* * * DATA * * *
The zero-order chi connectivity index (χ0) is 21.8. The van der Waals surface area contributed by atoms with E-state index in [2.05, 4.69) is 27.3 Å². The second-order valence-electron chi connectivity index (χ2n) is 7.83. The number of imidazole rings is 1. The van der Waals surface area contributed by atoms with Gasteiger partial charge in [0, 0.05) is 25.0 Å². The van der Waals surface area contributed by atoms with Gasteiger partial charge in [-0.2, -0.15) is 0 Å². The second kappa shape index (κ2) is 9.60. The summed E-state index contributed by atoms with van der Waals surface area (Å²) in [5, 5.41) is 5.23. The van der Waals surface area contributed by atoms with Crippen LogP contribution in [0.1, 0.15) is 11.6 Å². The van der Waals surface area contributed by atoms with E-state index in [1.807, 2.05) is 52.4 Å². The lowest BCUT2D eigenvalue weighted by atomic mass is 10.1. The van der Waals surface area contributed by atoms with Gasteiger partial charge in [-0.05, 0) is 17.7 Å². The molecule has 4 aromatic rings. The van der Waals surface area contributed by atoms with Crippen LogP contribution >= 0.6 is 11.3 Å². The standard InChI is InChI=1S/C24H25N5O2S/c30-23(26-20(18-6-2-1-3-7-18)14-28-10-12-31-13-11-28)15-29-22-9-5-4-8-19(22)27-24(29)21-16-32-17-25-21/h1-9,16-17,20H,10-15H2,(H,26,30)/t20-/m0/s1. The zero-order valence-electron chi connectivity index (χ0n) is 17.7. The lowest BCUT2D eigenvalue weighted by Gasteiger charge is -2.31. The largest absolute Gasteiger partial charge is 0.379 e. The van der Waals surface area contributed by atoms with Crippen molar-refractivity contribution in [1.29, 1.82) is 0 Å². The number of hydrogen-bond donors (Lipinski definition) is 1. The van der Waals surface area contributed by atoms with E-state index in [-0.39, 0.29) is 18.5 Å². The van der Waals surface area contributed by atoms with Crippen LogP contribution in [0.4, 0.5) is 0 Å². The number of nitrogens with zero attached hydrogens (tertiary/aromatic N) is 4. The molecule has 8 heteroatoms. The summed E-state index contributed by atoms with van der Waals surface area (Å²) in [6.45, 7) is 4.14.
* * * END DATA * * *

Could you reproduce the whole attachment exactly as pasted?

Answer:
The zero-order chi connectivity index (χ0) is 21.8. The van der Waals surface area contributed by atoms with E-state index in [2.05, 4.69) is 27.3 Å². The second-order valence-electron chi connectivity index (χ2n) is 7.83. The number of imidazole rings is 1. The van der Waals surface area contributed by atoms with Gasteiger partial charge in [0, 0.05) is 25.0 Å². The van der Waals surface area contributed by atoms with Gasteiger partial charge in [-0.2, -0.15) is 0 Å². The second kappa shape index (κ2) is 9.60. The summed E-state index contributed by atoms with van der Waals surface area (Å²) in [5, 5.41) is 5.23. The van der Waals surface area contributed by atoms with Crippen LogP contribution in [0.1, 0.15) is 11.6 Å². The van der Waals surface area contributed by atoms with E-state index in [1.807, 2.05) is 52.4 Å². The lowest BCUT2D eigenvalue weighted by atomic mass is 10.1. The van der Waals surface area contributed by atoms with Gasteiger partial charge in [-0.05, 0) is 17.7 Å². The molecule has 4 aromatic rings. The van der Waals surface area contributed by atoms with Crippen LogP contribution >= 0.6 is 11.3 Å². The standard InChI is InChI=1S/C24H25N5O2S/c30-23(26-20(18-6-2-1-3-7-18)14-28-10-12-31-13-11-28)15-29-22-9-5-4-8-19(22)27-24(29)21-16-32-17-25-21/h1-9,16-17,20H,10-15H2,(H,26,30)/t20-/m0/s1. The zero-order valence-electron chi connectivity index (χ0n) is 17.7. The lowest BCUT2D eigenvalue weighted by Gasteiger charge is -2.31. The largest absolute Gasteiger partial charge is 0.379 e. The van der Waals surface area contributed by atoms with Crippen molar-refractivity contribution in [1.29, 1.82) is 0 Å². The number of hydrogen-bond donors (Lipinski definition) is 1. The van der Waals surface area contributed by atoms with E-state index in [-0.39, 0.29) is 18.5 Å². The van der Waals surface area contributed by atoms with Crippen LogP contribution in [0.4, 0.5) is 0 Å². The number of nitrogens with zero attached hydrogens (tertiary/aromatic N) is 4. The molecule has 8 heteroatoms. The summed E-state index contributed by atoms with van der Waals surface area (Å²) in [6.45, 7) is 4.14.